The construction of the new Welfenschloss palace in Herrenhausen by King George V and the annexation of the Kingdom of Hanover by Prussia in 1866 put an end to further plans of reconstruction.
In 1921, the Leineschloss, no longer used for the purpose originally planned, became part of the administration of the City of Hanover. Plans were drawn up to house several museums and to store works of art here. To a certain extent, this plan was realized by the National Socialists towards the end of 1936, designating the palace both as a military memorial site and an arms museum, thus misusing the building for ideological purposes, in order to prepare the nation for an imminent war. During the years of inflation, parts of the building had been utilized as a soup kitchen and day rooms for the needy. On 26 July 1943 the Leineschloss was destroyed almost entirely during an American air raid. For ten years it remained a ruin – only its outer walls had survived partly intact. One wing was used by some Hanoverian companies as emergency quarters during the period after the war.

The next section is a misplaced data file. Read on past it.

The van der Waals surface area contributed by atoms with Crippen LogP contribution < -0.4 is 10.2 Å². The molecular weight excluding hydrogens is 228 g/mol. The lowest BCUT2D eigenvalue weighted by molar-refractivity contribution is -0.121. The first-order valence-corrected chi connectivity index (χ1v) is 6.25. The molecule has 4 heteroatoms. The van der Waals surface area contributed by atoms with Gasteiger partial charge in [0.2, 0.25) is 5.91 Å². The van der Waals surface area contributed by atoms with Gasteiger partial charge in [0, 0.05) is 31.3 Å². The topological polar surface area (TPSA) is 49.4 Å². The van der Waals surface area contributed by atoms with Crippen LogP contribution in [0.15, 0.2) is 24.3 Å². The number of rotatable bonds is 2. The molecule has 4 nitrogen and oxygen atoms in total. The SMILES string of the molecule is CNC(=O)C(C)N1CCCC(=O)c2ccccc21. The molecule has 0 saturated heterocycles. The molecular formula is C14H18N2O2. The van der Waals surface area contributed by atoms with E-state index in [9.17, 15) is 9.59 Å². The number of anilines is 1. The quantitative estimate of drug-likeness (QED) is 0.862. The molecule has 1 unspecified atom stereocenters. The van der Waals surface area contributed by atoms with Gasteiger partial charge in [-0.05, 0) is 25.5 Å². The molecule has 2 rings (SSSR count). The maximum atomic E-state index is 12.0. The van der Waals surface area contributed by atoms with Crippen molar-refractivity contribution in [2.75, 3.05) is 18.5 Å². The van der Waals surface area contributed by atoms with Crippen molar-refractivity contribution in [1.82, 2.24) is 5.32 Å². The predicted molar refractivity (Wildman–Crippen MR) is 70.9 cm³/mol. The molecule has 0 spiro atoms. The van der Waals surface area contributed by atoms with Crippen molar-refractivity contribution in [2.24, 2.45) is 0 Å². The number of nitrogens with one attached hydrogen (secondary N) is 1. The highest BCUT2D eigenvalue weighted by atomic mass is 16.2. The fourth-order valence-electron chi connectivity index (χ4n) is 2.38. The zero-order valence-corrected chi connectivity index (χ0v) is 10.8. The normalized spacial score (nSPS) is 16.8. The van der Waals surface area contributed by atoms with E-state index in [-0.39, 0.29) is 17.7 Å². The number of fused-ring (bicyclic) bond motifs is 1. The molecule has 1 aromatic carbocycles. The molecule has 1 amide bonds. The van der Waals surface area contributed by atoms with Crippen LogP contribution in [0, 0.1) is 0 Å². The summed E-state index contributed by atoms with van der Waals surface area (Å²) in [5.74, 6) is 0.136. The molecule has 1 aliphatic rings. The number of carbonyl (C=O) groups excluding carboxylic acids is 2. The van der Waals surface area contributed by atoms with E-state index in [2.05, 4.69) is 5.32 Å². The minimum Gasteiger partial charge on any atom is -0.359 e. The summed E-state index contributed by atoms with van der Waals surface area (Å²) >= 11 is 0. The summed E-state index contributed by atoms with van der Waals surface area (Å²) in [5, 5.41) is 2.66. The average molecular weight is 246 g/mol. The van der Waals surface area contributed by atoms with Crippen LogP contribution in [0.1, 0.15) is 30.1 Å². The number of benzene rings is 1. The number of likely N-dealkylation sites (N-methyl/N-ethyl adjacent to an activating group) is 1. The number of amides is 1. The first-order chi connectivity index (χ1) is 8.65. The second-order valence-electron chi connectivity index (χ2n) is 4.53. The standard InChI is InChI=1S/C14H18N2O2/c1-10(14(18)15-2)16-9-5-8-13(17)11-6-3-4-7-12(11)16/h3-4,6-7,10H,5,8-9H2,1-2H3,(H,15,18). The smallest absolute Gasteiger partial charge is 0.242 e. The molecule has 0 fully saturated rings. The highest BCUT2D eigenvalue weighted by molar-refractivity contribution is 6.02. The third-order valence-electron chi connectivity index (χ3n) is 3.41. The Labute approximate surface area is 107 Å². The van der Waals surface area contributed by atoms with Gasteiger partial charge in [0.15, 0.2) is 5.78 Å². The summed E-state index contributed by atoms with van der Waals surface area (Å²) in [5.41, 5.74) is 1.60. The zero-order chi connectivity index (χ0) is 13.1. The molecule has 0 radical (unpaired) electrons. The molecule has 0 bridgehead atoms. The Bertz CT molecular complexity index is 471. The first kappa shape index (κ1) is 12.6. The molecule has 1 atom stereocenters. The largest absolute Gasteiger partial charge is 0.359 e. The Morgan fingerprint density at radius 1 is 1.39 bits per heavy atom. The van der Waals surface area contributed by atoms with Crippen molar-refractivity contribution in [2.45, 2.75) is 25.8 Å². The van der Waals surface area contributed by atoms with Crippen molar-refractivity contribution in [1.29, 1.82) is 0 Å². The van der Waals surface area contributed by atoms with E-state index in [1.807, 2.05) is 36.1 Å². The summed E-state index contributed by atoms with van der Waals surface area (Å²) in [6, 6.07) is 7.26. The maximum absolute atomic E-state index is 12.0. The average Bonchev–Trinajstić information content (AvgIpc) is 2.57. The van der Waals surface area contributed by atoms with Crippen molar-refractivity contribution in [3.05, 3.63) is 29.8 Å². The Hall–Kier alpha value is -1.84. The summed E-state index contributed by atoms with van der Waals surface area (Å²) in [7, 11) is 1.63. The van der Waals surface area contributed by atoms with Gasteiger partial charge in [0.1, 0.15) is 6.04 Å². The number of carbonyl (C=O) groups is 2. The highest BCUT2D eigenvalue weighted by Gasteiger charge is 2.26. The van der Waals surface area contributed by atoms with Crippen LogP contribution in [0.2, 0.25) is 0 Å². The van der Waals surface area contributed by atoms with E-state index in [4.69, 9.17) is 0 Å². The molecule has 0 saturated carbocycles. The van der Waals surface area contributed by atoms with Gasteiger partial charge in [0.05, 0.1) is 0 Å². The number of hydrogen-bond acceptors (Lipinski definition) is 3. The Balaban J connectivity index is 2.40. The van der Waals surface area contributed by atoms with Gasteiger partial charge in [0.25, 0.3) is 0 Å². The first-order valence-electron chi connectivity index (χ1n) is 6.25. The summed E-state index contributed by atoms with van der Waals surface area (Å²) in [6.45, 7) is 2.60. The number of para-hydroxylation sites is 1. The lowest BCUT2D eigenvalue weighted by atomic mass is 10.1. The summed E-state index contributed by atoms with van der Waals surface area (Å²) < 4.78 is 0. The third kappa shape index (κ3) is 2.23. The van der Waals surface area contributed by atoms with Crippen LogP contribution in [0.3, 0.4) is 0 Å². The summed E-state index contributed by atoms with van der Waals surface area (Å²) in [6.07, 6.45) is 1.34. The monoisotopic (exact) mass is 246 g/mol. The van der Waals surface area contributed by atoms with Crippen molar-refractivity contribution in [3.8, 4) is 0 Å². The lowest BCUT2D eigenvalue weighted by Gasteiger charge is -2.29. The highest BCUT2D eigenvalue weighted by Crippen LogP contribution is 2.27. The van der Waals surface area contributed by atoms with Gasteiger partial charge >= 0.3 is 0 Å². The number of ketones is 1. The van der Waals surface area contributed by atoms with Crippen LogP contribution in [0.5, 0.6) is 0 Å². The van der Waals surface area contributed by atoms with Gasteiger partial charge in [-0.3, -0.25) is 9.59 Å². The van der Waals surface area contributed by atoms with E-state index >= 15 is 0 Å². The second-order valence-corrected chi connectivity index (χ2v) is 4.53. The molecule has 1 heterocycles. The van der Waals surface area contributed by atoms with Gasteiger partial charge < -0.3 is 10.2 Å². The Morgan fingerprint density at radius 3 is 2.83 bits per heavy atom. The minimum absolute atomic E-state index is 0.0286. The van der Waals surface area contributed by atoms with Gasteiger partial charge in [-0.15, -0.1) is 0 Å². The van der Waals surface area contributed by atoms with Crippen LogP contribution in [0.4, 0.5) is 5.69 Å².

After World War Two, following “Decree No. 55” under British military rule, the present-day state of Lower Saxony was created from the formerly independent states of Brunswick, Hanover, Oldenburg and Schaumburg-Lippe. After the first free elections to the State Parliament on 20 April 1947, the State Parliament of Lower Saxony used Hanover’s Stadthalle venue as its temporary quarters.
The tender for the construction of the new Leineschloss was won by the Hanoverian architect Dieter Oesterlen in 1954. The Leineschloss was redesigned as the present-day Parliament building, following his architectural plans. Building work began in 1957, and the foundation stone was laid in 1958. The State Parliament building was officially opened on 11 September 1962.The former royal palace of Hanover has long since become the seat of the State Parliament of Lower Saxony – a seat of democracy. Those parts of the building’s valuable historical fabric that have remained intact have been preserved as a sign of respect to traditional state history. The interior, however, has been redesigned in line with state-of-the-art architectural and functional criteria. Today the Leineschloss is Lower Saxony’s central location for political debate as well as political communication. It is a centre which follows the ideas of democratic freedom in working for the benefit of the people.